"What was I doing with myself? I couldn't help but think about my unsavory corporate clients, off in their weekend cottages and vacation homes, water-skiing behind yachts and diving in Grand Cayman, basking in comfort by directors and officers liability insurance, boasting about how royally they screwed their own shareholders.
Ha, ha, ha, fraud, schmaud!
And then I thought about Dawn and drifted off on my office couch for a while until the phone rang."
~The Life O'Reilly, Brian Cohen

As Nick's story unfolds, unexpected twists and turns keep it exciting. The Life O'Reilly is written with the precision and clarity of a lawyer, but it also has heart. This novel exudes warmth (his mother is called "Mom", as if that's her name)--and humor. In Chapter 9, Nick and Dawn meet to review an affidavit and go to a "Chinese restaurant" in the village, and what occurs there is absolutely hilarious. Having grown up in NYC, I could imagine such a scenario really happening.

What's the verdict on this novel? I enjoyed reading this book, which is a modern day love story and more. It made me smile, laugh, and cry. Emotionally moving, The Life O'Reilly is about what makes life worth living, about love and sacrifice and commitment, about being at peace with yourself. It makes you think about what you will leave behind, about your legacy. Last night, I recommended this book to my husband. And now I recommend it to you.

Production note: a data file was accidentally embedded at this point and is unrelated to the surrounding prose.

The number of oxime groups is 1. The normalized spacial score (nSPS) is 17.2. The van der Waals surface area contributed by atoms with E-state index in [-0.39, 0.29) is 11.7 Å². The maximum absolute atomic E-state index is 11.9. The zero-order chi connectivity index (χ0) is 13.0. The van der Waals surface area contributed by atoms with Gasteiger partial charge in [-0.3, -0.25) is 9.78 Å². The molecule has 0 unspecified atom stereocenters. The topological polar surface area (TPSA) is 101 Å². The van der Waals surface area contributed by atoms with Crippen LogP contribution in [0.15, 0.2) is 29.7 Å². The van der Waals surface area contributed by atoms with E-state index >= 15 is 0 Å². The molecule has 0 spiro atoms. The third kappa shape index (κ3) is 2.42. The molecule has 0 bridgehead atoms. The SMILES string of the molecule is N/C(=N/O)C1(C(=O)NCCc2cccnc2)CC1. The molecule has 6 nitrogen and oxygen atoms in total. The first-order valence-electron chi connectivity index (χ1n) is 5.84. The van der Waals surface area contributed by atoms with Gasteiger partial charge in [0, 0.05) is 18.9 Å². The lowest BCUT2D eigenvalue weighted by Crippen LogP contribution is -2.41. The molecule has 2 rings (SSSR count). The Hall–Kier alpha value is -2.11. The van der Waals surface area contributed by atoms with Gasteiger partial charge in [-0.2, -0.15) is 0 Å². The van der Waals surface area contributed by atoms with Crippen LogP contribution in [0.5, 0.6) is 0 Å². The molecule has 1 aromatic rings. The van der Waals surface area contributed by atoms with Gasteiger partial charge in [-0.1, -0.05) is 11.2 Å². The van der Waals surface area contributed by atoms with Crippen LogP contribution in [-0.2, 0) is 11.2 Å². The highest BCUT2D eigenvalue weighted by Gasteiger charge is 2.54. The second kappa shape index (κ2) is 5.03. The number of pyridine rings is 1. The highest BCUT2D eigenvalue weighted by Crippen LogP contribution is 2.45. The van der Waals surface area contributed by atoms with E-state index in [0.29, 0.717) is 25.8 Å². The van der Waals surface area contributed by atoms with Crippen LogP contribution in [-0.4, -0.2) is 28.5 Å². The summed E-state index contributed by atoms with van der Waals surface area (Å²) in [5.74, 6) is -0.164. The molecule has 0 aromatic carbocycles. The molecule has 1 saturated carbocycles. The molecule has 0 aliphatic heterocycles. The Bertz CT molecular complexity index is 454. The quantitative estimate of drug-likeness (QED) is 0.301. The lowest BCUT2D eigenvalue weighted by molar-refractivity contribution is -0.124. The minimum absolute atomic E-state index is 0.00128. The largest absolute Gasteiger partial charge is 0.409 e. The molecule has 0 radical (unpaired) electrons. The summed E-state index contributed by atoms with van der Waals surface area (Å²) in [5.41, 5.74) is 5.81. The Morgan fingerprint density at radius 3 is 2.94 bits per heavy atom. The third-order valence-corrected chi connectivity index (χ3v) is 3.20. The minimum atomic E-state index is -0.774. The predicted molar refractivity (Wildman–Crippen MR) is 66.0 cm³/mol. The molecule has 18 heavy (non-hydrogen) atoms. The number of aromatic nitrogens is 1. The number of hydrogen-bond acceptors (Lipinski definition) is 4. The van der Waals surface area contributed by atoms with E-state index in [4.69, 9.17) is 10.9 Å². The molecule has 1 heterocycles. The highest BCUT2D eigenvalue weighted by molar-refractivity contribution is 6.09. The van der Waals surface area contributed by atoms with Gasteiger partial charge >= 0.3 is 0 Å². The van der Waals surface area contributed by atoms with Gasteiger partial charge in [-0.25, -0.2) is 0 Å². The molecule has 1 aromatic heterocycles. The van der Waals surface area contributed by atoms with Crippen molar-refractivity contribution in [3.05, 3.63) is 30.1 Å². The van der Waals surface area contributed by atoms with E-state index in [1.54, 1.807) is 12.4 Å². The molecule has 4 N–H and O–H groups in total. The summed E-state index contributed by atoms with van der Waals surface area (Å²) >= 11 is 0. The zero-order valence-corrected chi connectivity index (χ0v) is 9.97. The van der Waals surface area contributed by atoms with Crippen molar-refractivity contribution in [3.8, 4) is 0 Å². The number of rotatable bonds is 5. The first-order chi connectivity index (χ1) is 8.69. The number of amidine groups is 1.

Terrific news! The author is offering an autographed copy of The Life O'Reilly as a giveaway--worldwide!
  • To enter the giveaway for this book, simply leave a comment.
  • For another chance at winning, become a follower of this blog, or let me know that you're already a follower, or that you subscribe in Google Reader.
  • For an additional chance, post about this contest on your blog, Facebook, or Twitter.
  • For an extra bonus chance, define the expression 'the life of Riley' briefly in your comment.
Enter by 5 PM PDT on Monday, May 24. One winner will be selected randomly and announced on Tuesday, May 25. Good luck!

Special thanks to Brian Cohen for sending me his book and for sponsoring this generous giveaway.

Wednesday, May 5, 2010

Continuation: Garth Stein Interview and Giveaway

Happy Cinco de Mayo! I also have something else to celebrate this month--May 2 was my two-year blogiversary! Special thanks to all of my followers and visitors who have been so supportive. To show my appreciation, I'll be posting many wonderful book giveaways--some of them open worldwide--so please stay tuned.